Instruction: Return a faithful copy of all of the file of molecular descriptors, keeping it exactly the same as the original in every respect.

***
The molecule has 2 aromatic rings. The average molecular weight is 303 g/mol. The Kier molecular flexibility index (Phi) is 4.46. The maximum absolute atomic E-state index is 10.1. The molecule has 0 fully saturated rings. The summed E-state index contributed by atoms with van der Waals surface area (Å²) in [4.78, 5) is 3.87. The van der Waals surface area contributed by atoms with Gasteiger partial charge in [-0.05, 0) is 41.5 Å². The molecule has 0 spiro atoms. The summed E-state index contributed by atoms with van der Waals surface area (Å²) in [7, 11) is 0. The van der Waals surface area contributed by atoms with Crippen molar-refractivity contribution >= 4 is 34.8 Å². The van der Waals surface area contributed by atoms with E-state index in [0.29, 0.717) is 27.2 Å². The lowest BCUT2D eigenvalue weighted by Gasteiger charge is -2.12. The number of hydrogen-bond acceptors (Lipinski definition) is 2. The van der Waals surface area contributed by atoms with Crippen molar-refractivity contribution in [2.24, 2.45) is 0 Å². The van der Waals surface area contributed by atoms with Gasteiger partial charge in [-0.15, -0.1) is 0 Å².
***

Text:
The molecule has 2 aromatic rings. The average molecular weight is 303 g/mol. The Kier molecular flexibility index (Phi) is 4.46. The maximum absolute atomic E-state index is 10.1. The molecule has 0 fully saturated rings. The summed E-state index contributed by atoms with van der Waals surface area (Å²) in [4.78, 5) is 3.87. The van der Waals surface area contributed by atoms with Gasteiger partial charge in [-0.05, 0) is 41.5 Å². The molecule has 0 spiro atoms. The summed E-state index contributed by atoms with van der Waals surface area (Å²) in [7, 11) is 0. The van der Waals surface area contributed by atoms with Crippen molar-refractivity contribution >= 4 is 34.8 Å². The van der Waals surface area contributed by atoms with E-state index in [0.29, 0.717) is 27.2 Å². The lowest BCUT2D eigenvalue weighted by Gasteiger charge is -2.12. The number of hydrogen-bond acceptors (Lipinski definition) is 2. The van der Waals surface area contributed by atoms with Crippen molar-refractivity contribution in [2.24, 2.45) is 0 Å². The van der Waals surface area contributed by atoms with Gasteiger partial charge in [-0.15, -0.1) is 0 Å².